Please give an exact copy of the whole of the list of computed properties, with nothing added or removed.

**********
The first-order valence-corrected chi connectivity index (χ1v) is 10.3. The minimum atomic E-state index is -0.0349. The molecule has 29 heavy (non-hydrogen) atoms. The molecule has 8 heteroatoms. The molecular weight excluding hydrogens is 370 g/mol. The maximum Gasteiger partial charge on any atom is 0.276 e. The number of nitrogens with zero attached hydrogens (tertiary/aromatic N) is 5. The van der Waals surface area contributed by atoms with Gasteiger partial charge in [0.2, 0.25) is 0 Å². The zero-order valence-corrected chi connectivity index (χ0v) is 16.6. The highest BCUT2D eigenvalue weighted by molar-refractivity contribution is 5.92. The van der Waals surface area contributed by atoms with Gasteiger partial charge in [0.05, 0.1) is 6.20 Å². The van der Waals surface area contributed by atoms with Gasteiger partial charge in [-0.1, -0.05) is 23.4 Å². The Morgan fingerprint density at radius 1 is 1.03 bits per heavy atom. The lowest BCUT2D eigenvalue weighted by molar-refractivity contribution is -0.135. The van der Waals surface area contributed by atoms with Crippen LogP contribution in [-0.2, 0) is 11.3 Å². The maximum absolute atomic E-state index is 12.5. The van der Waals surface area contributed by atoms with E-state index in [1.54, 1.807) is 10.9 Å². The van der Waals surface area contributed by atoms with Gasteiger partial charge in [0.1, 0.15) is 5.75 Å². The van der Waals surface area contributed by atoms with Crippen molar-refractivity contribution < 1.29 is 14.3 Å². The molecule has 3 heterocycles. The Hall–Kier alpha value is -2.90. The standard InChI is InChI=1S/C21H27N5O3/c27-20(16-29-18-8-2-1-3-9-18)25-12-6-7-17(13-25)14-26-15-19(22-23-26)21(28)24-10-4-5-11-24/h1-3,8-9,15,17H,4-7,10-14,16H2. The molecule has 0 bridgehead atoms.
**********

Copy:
The first-order valence-corrected chi connectivity index (χ1v) is 10.3. The minimum atomic E-state index is -0.0349. The molecule has 29 heavy (non-hydrogen) atoms. The molecule has 8 heteroatoms. The molecular weight excluding hydrogens is 370 g/mol. The maximum Gasteiger partial charge on any atom is 0.276 e. The number of nitrogens with zero attached hydrogens (tertiary/aromatic N) is 5. The van der Waals surface area contributed by atoms with Gasteiger partial charge in [0.2, 0.25) is 0 Å². The zero-order valence-corrected chi connectivity index (χ0v) is 16.6. The highest BCUT2D eigenvalue weighted by molar-refractivity contribution is 5.92. The van der Waals surface area contributed by atoms with Gasteiger partial charge in [0.05, 0.1) is 6.20 Å². The van der Waals surface area contributed by atoms with Gasteiger partial charge in [-0.1, -0.05) is 23.4 Å². The Morgan fingerprint density at radius 1 is 1.03 bits per heavy atom. The lowest BCUT2D eigenvalue weighted by molar-refractivity contribution is -0.135. The van der Waals surface area contributed by atoms with Crippen LogP contribution in [-0.2, 0) is 11.3 Å². The maximum absolute atomic E-state index is 12.5. The van der Waals surface area contributed by atoms with E-state index in [1.54, 1.807) is 10.9 Å². The van der Waals surface area contributed by atoms with Gasteiger partial charge in [0.1, 0.15) is 5.75 Å². The van der Waals surface area contributed by atoms with Crippen molar-refractivity contribution < 1.29 is 14.3 Å². The molecule has 3 heterocycles. The Hall–Kier alpha value is -2.90. The standard InChI is InChI=1S/C21H27N5O3/c27-20(16-29-18-8-2-1-3-9-18)25-12-6-7-17(13-25)14-26-15-19(22-23-26)21(28)24-10-4-5-11-24/h1-3,8-9,15,17H,4-7,10-14,16H2. The molecule has 0 bridgehead atoms.